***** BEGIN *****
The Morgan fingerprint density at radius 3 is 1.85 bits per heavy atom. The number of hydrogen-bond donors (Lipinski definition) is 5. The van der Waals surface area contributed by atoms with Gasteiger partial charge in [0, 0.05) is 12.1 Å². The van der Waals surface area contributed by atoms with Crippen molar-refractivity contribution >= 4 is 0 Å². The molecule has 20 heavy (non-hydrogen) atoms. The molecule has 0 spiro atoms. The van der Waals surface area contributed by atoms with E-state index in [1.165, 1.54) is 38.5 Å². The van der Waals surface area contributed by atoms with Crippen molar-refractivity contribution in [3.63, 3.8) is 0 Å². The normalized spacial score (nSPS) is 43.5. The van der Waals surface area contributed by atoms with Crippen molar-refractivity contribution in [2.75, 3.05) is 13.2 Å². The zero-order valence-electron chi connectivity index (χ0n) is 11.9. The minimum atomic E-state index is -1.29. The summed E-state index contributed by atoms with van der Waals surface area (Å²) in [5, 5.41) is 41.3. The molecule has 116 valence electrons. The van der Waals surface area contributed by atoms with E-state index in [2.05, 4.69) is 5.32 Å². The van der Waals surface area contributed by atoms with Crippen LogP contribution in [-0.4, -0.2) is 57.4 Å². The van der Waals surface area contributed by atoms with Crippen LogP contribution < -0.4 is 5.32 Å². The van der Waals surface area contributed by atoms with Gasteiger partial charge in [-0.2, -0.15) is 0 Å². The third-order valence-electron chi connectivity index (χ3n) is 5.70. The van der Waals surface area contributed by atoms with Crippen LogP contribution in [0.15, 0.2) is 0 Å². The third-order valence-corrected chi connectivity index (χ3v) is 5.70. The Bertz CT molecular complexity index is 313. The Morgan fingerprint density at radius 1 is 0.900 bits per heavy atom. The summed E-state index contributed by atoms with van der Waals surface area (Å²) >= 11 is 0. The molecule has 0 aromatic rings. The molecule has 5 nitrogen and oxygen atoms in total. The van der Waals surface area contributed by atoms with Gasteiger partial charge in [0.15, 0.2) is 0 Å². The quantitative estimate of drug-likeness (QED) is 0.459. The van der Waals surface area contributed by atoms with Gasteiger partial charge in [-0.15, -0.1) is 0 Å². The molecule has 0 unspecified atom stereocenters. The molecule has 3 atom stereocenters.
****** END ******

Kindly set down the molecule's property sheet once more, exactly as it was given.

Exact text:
The Morgan fingerprint density at radius 3 is 1.85 bits per heavy atom. The number of hydrogen-bond donors (Lipinski definition) is 5. The van der Waals surface area contributed by atoms with Gasteiger partial charge in [0, 0.05) is 12.1 Å². The van der Waals surface area contributed by atoms with Crippen molar-refractivity contribution >= 4 is 0 Å². The molecule has 20 heavy (non-hydrogen) atoms. The molecule has 0 spiro atoms. The van der Waals surface area contributed by atoms with E-state index in [1.165, 1.54) is 38.5 Å². The van der Waals surface area contributed by atoms with Crippen molar-refractivity contribution in [3.63, 3.8) is 0 Å². The normalized spacial score (nSPS) is 43.5. The van der Waals surface area contributed by atoms with Crippen molar-refractivity contribution in [2.75, 3.05) is 13.2 Å². The zero-order valence-electron chi connectivity index (χ0n) is 11.9. The minimum atomic E-state index is -1.29. The summed E-state index contributed by atoms with van der Waals surface area (Å²) in [5, 5.41) is 41.3. The molecule has 116 valence electrons. The van der Waals surface area contributed by atoms with E-state index in [2.05, 4.69) is 5.32 Å². The van der Waals surface area contributed by atoms with Crippen LogP contribution in [-0.4, -0.2) is 57.4 Å². The van der Waals surface area contributed by atoms with Crippen LogP contribution < -0.4 is 5.32 Å². The van der Waals surface area contributed by atoms with Gasteiger partial charge in [-0.2, -0.15) is 0 Å². The third-order valence-electron chi connectivity index (χ3n) is 5.70. The van der Waals surface area contributed by atoms with Crippen LogP contribution in [0.15, 0.2) is 0 Å². The third-order valence-corrected chi connectivity index (χ3v) is 5.70. The Bertz CT molecular complexity index is 313. The Morgan fingerprint density at radius 1 is 0.900 bits per heavy atom. The summed E-state index contributed by atoms with van der Waals surface area (Å²) >= 11 is 0. The molecule has 0 aromatic rings. The molecule has 5 nitrogen and oxygen atoms in total. The van der Waals surface area contributed by atoms with Gasteiger partial charge in [0.15, 0.2) is 0 Å². The quantitative estimate of drug-likeness (QED) is 0.459. The van der Waals surface area contributed by atoms with Gasteiger partial charge in [-0.15, -0.1) is 0 Å². The molecule has 0 unspecified atom stereocenters. The molecule has 3 atom stereocenters.